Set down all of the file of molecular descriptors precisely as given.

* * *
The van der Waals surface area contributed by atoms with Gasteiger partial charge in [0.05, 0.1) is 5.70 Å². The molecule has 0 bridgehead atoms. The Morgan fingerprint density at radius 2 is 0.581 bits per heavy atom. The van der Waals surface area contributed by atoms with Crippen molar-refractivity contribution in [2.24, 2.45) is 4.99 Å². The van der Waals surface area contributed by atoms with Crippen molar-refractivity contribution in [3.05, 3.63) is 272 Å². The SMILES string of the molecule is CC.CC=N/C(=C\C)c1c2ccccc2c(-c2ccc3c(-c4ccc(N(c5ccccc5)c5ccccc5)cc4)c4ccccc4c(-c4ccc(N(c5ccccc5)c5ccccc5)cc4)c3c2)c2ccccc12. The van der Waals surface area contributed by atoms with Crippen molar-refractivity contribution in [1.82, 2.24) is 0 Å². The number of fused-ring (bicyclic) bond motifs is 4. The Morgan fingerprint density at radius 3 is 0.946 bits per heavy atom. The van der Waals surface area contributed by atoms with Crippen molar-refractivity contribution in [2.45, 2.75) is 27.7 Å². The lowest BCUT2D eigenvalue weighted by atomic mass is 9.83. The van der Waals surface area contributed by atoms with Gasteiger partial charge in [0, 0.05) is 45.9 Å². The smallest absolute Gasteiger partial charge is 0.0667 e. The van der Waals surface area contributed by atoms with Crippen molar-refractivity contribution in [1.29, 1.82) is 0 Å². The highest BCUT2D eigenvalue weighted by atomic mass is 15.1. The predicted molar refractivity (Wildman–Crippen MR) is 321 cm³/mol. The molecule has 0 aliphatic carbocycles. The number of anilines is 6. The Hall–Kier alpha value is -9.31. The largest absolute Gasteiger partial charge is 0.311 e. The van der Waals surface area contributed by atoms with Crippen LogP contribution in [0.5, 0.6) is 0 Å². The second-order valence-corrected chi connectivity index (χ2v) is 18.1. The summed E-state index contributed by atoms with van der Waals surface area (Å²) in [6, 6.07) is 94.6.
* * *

The van der Waals surface area contributed by atoms with Gasteiger partial charge in [0.05, 0.1) is 5.70 Å². The molecule has 0 bridgehead atoms. The Morgan fingerprint density at radius 2 is 0.581 bits per heavy atom. The van der Waals surface area contributed by atoms with Crippen molar-refractivity contribution in [2.24, 2.45) is 4.99 Å². The van der Waals surface area contributed by atoms with Crippen molar-refractivity contribution in [3.05, 3.63) is 272 Å². The SMILES string of the molecule is CC.CC=N/C(=C\C)c1c2ccccc2c(-c2ccc3c(-c4ccc(N(c5ccccc5)c5ccccc5)cc4)c4ccccc4c(-c4ccc(N(c5ccccc5)c5ccccc5)cc4)c3c2)c2ccccc12. The van der Waals surface area contributed by atoms with Crippen molar-refractivity contribution in [1.82, 2.24) is 0 Å². The number of fused-ring (bicyclic) bond motifs is 4. The Morgan fingerprint density at radius 3 is 0.946 bits per heavy atom. The van der Waals surface area contributed by atoms with Crippen molar-refractivity contribution in [2.45, 2.75) is 27.7 Å². The lowest BCUT2D eigenvalue weighted by atomic mass is 9.83. The van der Waals surface area contributed by atoms with Gasteiger partial charge in [0, 0.05) is 45.9 Å². The smallest absolute Gasteiger partial charge is 0.0667 e. The van der Waals surface area contributed by atoms with Crippen molar-refractivity contribution in [1.29, 1.82) is 0 Å². The highest BCUT2D eigenvalue weighted by atomic mass is 15.1. The predicted molar refractivity (Wildman–Crippen MR) is 321 cm³/mol. The molecule has 0 aliphatic carbocycles. The number of anilines is 6. The Hall–Kier alpha value is -9.31. The largest absolute Gasteiger partial charge is 0.311 e. The van der Waals surface area contributed by atoms with Crippen LogP contribution in [0.5, 0.6) is 0 Å². The second-order valence-corrected chi connectivity index (χ2v) is 18.1. The summed E-state index contributed by atoms with van der Waals surface area (Å²) in [6, 6.07) is 94.6.